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Hearing Disorders: HELP
Articles by Polona Le Quesne Stabej
Based on 4 articles published since 2010
(Why 4 articles?)
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Between 2010 and 2020, Polona Le Quesne Stabej wrote the following 4 articles about Hearing Disorders.
 
+ Citations + Abstracts
1 Article An example of the utility of genomic analysis for fast and accurate clinical diagnosis of complex rare phenotypes. 2017

Le Quesne Stabej, Polona / James, Chela / Ocaka, Louise / Tekman, Mehmet / Grunewald, Stephanie / Clement, Emma / Stanescu, Horia C / Kleta, Robert / Morrogh, Deborah / Calder, Alistair / Williams, Hywel J / Bitner-Glindzicz, Maria. ·Genetics and Genomic Medicine, UCL Great Ormond Street Institute of Child Health, 30 Guilford Street, London, WC1N 1EH, UK. · Division of Medicine, UCL, London, UK. · Department of Paediatric Metabolic Medicine, Great Ormond Street Hospital for Children NHS Foundation Trust, London, UK. · North East Thames Regional Genetics Service, Great Ormond Street Hospital for Children NHS Foundation Trust, London, UK. · North East Thames Regional Genetics Laboratory, London, UK. · Radiology Department, Great Ormond Street Hospital for Children NHS Foundation Trust, London, UK. · Genetics and Genomic Medicine, UCL Great Ormond Street Institute of Child Health, 30 Guilford Street, London, WC1N 1EH, UK. maria.bitner@ucl.ac.uk. ·Orphanet J Rare Dis · Pubmed #28173822.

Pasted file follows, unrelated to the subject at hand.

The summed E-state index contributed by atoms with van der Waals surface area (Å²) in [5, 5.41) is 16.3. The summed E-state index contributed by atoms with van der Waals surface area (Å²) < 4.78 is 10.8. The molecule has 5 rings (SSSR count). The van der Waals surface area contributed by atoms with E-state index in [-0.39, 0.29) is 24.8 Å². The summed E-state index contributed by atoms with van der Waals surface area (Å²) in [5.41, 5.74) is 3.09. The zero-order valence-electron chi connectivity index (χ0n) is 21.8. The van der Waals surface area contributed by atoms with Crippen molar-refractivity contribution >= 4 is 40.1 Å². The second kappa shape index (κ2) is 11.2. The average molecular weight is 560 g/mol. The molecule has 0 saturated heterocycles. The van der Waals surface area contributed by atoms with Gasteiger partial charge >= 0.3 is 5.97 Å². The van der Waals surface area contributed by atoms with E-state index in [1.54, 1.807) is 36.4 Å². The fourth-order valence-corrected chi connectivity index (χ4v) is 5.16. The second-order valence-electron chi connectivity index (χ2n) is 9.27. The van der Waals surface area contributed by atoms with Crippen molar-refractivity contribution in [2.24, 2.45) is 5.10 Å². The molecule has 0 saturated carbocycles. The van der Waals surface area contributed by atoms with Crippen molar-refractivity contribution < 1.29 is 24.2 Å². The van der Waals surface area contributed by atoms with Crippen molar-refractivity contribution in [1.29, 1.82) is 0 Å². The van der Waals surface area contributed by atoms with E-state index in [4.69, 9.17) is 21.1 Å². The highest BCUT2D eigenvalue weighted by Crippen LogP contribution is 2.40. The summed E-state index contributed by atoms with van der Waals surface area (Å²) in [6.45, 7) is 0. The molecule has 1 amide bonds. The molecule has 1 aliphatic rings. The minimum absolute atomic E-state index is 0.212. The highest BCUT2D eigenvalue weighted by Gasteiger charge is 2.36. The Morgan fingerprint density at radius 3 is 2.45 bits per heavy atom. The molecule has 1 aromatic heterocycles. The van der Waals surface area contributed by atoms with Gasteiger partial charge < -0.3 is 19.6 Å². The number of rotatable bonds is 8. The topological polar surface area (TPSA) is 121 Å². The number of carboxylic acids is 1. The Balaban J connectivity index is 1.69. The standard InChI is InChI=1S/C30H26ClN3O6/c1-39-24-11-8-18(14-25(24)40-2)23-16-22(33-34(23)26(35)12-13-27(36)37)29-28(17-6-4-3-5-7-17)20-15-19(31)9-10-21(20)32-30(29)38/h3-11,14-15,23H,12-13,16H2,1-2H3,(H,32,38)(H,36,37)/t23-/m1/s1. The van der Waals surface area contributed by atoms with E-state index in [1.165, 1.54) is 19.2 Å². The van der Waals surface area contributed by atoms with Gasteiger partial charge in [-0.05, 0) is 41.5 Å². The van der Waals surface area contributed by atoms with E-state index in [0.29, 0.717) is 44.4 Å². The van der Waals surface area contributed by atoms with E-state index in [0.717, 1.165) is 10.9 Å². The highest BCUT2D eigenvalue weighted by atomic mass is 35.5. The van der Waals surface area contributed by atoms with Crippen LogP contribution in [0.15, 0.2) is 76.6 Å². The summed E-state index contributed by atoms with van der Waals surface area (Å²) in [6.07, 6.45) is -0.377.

ABSTRACT: BACKGROUND: We describe molecular diagnosis in a complex consanguineous family: four offspring presented with combinations of three distinctive phenotypes; non-syndromic hearing loss (NSHL), an unusual skeletal phenotype comprising multiple fractures, cranial abnormalities and diaphyseal expansion, and significant developmental delay with microcephaly. We performed Chromosomal Microarray Analysis on the offspring with either the skeletal or developmental delay phenotypes, and linkage analysis and whole exome sequencing (WES) on all four children, parents and maternal aunt. RESULTS: Chromosomal microarray and FISH analysis identified a de novo unbalanced translocation as a cause of the microcephaly and severe developmental delay. WES identified a NSHL-causing splice variant in an autosomal recessive deafness gene PDZD7 which resided in a linkage region and affected three of the children. In the two children diagnosed with an unusual skeletal phenotype, WES eventually disclosed a heterozygous COL1A1 variant which affects C-propetide cleavage site of COL1. The variant was inherited from an apparently unaffected mosaic father in an autosomal dominant fashion. After the discovery of the COL1A1 variant, the skeletal phenotype was diagnosed as a high bone mass form of osteogenesis imperfecta. CONCLUSIONS: Next generation sequencing offers an unbiased approach to molecular genetic diagnosis in highly heterogeneous and poorly characterised disorders and enables early diagnosis as well as detection of mosaicism.